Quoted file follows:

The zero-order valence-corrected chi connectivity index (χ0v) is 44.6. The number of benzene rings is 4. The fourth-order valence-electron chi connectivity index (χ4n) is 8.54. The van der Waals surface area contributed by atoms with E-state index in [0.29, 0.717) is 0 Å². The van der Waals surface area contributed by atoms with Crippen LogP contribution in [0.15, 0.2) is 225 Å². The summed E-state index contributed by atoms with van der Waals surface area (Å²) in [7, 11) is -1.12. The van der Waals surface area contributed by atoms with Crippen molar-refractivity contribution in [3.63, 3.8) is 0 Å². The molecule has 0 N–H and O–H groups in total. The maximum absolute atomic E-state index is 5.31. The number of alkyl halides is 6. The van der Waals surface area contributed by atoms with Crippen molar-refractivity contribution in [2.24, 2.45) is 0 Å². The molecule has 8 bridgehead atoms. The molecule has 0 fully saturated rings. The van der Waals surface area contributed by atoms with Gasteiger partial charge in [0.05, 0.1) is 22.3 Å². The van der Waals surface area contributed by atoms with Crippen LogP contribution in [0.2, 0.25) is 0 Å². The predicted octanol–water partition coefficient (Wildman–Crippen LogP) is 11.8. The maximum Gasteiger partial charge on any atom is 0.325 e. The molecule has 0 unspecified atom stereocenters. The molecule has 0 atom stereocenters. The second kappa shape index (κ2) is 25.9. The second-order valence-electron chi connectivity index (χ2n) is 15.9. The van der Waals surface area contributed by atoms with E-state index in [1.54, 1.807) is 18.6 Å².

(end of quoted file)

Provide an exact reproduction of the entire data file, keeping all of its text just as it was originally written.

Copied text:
The zero-order valence-corrected chi connectivity index (χ0v) is 44.6. The number of benzene rings is 4. The fourth-order valence-electron chi connectivity index (χ4n) is 8.54. The van der Waals surface area contributed by atoms with E-state index in [0.29, 0.717) is 0 Å². The van der Waals surface area contributed by atoms with Crippen LogP contribution in [0.15, 0.2) is 225 Å². The summed E-state index contributed by atoms with van der Waals surface area (Å²) in [7, 11) is -1.12. The van der Waals surface area contributed by atoms with Crippen molar-refractivity contribution in [3.63, 3.8) is 0 Å². The molecule has 0 N–H and O–H groups in total. The maximum absolute atomic E-state index is 5.31. The number of alkyl halides is 6. The van der Waals surface area contributed by atoms with Crippen molar-refractivity contribution in [2.24, 2.45) is 0 Å². The molecule has 8 bridgehead atoms. The molecule has 0 fully saturated rings. The van der Waals surface area contributed by atoms with Gasteiger partial charge in [0.05, 0.1) is 22.3 Å². The van der Waals surface area contributed by atoms with Crippen LogP contribution in [0.2, 0.25) is 0 Å². The predicted octanol–water partition coefficient (Wildman–Crippen LogP) is 11.8. The maximum Gasteiger partial charge on any atom is 0.325 e. The molecule has 0 unspecified atom stereocenters. The molecule has 0 atom stereocenters. The second kappa shape index (κ2) is 25.9. The second-order valence-electron chi connectivity index (χ2n) is 15.9. The van der Waals surface area contributed by atoms with E-state index in [1.54, 1.807) is 18.6 Å².